Exploring British Pakistani mothers perception of their child with disability: insights from a UK context

Date

2017-03-25

Advisors

Journal Title

Journal ISSN

ISSN

1471-3802

Volume Title

Publisher

Journal of Research in Special Educational Needs

Type

Article

Peer reviewed

Yes

Abstract

This research lends insight into disabling discourses on South Asian families of children with disabilities. It explores immigrant Pakistani maternal understanding of their children’s disability, uniquely through an educational perspective, highlighting maternal roles which schools must acknowledge to improve outcomes for children. The findings of this research, supported by a literature review, highlight various ideological threads shaping maternal understanding of disability and their children’s schooling experiences. Data were collected through multiple case studies of immigrant Pakistani mothers of disabled children at Westchester School, incorporating semi-structured interviews and reviewing pupils’ school files. After a process of open coding, the main themes emerging from interviews suggested maternal perceptions of disability evolved from a medicalised lens, onto identifying with structural barriers to children’s progress, and a gendered lens. Both maternal perceptions and their professional interactions determined maternal accounts of their children’s schooling experiences. This research highlights positive familial factors shaping maternal understanding of disability, supporting further studies into maternal advocacy and empowerment within UK special education.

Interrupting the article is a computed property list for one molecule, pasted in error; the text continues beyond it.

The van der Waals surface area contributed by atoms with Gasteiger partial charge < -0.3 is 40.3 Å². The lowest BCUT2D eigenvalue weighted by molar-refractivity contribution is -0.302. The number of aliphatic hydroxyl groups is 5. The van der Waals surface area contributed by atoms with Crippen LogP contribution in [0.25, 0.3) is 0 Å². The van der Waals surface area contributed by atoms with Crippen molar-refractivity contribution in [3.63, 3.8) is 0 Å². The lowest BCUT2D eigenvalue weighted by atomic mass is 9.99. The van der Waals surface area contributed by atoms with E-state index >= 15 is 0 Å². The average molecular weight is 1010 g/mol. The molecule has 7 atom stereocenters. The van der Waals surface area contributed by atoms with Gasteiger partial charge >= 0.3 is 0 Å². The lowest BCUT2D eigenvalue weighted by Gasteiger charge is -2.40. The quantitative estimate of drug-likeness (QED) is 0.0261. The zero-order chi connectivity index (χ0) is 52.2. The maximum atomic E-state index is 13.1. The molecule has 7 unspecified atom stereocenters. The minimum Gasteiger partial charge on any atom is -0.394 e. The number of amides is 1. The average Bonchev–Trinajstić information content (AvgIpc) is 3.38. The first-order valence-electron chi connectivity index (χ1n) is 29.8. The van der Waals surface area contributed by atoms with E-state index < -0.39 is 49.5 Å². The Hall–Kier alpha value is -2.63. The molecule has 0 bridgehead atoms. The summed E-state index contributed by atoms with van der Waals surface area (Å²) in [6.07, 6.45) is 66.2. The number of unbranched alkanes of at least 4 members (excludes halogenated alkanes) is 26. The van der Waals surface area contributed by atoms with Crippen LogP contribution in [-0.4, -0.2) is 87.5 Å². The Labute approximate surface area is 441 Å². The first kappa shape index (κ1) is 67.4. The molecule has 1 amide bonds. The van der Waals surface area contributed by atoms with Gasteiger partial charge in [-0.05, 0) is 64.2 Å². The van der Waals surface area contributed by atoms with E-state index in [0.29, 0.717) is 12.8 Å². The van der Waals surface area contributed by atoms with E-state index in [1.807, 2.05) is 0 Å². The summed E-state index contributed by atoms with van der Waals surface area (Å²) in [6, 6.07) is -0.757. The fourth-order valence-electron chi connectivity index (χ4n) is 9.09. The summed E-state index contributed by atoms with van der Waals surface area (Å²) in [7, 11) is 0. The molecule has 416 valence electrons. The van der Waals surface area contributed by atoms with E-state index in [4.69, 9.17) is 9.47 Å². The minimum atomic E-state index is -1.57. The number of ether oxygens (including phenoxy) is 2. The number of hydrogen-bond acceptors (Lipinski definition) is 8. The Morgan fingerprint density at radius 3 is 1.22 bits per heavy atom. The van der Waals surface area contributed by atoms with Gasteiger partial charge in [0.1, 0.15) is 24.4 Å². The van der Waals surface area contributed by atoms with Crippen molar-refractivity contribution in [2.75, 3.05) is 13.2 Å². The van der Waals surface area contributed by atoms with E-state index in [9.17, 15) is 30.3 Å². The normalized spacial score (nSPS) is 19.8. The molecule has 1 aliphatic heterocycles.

Description

The file attached to this record is the author's final peer reviewed version. The Publisher's final version can be found by following the DOI link

Keywords

Pakistani immigrant mothers, disability, religion, gender, educational placement

Citation

Rizvi, S. (2017), Exploring British Pakistani mothers perception of their child with disability: insights from a UK context. Journal of Research in Special Educational Needs, 17, pp. 87–97.

Rights

Research Institute

Institute for Research in Criminology, Community, Education and Social Justice